Shanagolden Danaher's

Seated : Stephen Danaher and his wife Marie Hurley

Standing : Fr William Danaher CSSP and possibly John or Moss Danaher


Stephen Danaher grandson of the above Stephen told me that the public house premises in Shanagolden where he still lives was acquired by my Grandfather John 'Boss' Danaher in the 1880' / 1890's  for the sum of £350. Seemingly he bought it from relatives who had got into difficulties with the Bank. It seems likely to me that these relatives were surely Philip Danaher and his wife Marie O'Sullivan who emigrated to Australia in the early 1880's.

Stephen Danaher pictured above was a son of John "Boss" Danaher from his first marriage to May Woulfe. He was subsequently given the property in Shanagolden. 


Family Tree for Stephen and Marie Danaher :

 reunion tree-10.pdf 


Samuel Lewis the noted topographer recorded that in 1831 Shanagolden :  "consists of a long irregular street, comprising 150 houses, of which three only are slated, the remainder being thatched, and all are small and ill-built. It is a constabulary police station; and petty sessions are held on alternate Mondays. Fairs take place on the Wednesday after Trinity Sunday, and on 4 September, chiefly for cattle and pigs. A new line of road from the town joins the mail road on the banks of the Shannon, at Robertstown, opening a ready communication with the county of Kerry. 






The ruins of Shanid Castle, an important Anglo-Norman stronghold, is located a short distance away from the village. The castle was possibly constructed in 1230 on land associated with the FitzGerald family which settled in the area after 1169 and was a fortress of the Knights of Glin before being burned in 1641.


Two important battles were fought in this neighbourhood. In the "Wars of the Gael with the Galls" in the year 884, there is recorded a defeat inflicted upon the Danes, by Donadhach, chief of the Ui Fidhgeinte, at a place called Senati, Seannad, or Shanid. Considerably later, in enumerating the severe defeats which Mahon, elder brother of Brian Boru, inflicted upon the Danes, the same annals mention the " red slaughter of the foreigners" after the victory of Sen-Gualainn (Shanagolden), the Old Shoulder, so-called from the shape of the hill.


North of Shanid is Knockpatrick, which is said to mark the extreme limit of St. Patrick's missionary journey in Munster. From the summit of Knockpatrick he is said to have bestowed his blessing on the west, and to have pointed out Scattery island, in the distant estuary of the Shannon, as a centre where the light of the gospel should radiate to the surrounding districts left unvisited by him. The prediction is supposed to have received its fulfilment in St. Senan. St. Patrick's Well and Chair are still pointed out a short distance below the highest point. The summit is crowned with a grave-yard which at present contains no remains of any antiquity or interest. T h e view from this point is very fine, embracing large districts of Clare, Limerick, Tipperary, and Kerry. The lower part of the Shannon lies spread out like a sea, Scattery island stands out clear and distant and, with its round tower, forms an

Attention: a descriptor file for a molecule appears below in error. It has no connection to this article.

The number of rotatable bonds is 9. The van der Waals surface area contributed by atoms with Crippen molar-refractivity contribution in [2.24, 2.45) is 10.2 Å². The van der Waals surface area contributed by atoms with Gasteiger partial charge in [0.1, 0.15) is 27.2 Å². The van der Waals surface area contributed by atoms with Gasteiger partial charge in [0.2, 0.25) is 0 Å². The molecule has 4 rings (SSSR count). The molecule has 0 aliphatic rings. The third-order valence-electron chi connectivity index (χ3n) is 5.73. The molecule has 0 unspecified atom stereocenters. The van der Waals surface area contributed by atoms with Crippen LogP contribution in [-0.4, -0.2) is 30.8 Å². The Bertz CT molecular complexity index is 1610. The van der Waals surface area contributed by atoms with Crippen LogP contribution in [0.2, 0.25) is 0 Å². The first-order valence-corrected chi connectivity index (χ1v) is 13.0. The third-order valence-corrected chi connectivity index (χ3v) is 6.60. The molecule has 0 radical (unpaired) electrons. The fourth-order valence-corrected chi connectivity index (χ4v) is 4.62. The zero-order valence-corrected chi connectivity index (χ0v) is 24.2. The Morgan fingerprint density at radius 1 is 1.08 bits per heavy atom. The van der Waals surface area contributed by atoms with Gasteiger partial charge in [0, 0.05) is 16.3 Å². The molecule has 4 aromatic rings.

interesting spot in the broad estuary. 


Shanid Castle occupied a prominent spot overlooking al of county Limerick from Tipperary to the borders of Kerry 



Legend of massacre that took place in Cloonlahard on 12 March 1580.

When Sir William Pelham ( Commander of the English forces and later Lord Justice of Ireland ) in his pursuit of the earl of Desmond was encamped near Shanid castle, a man named Mac Shane approached him and said that he would lead him to the Cloonlahard woods, where over four hundred people had fled for safety. Mac Shane, who had been a Gallowglass ( mercenary soldier ) in Desmond's army, was a man of repellent features and revolting habits. He fell in love with a girl named O'Dowd, who refused to have anything to do with him. The O'Dowd's were tenants of the Walls of Dunmoylan and lived at Balliston, a townland with an interesting history. They also sought refuge in Cloonlahard. When Pelham's troops, led by Mac Shane, entered the wood they found the people clustered together, kneeling in prayer. When the slaughter began some of the young people fled and escaped.

One of these was Philip Geoghegan. Philip's sister, who was married to Hugh Cummane, climbed an ivy-clad tree and escaped detection. She witnessed the merciless slaughter of her friends and relatives, which was all over in a short time. Only one person's life was spared. That was the O'Dowd girl, whom Mac Shane had taken prisoner. Pelham's troops soon vacated the woods and pushed on towards Glin. Mac Shane returned a little later, accompanied by his prisoner, and began to search the clothes of the dead. While doing so he laid aside his battle-axe. As he was bending down his prisoner seized the weapon and with one swift blow she clove his skull. She later married Dermot Dore, who also escaped from the carnage. She became a legendary figure and many people in that locality were proud to claim descent from her.






Oops! This site has expired.

If you are the site owner, please renew your premium subscription or contact support.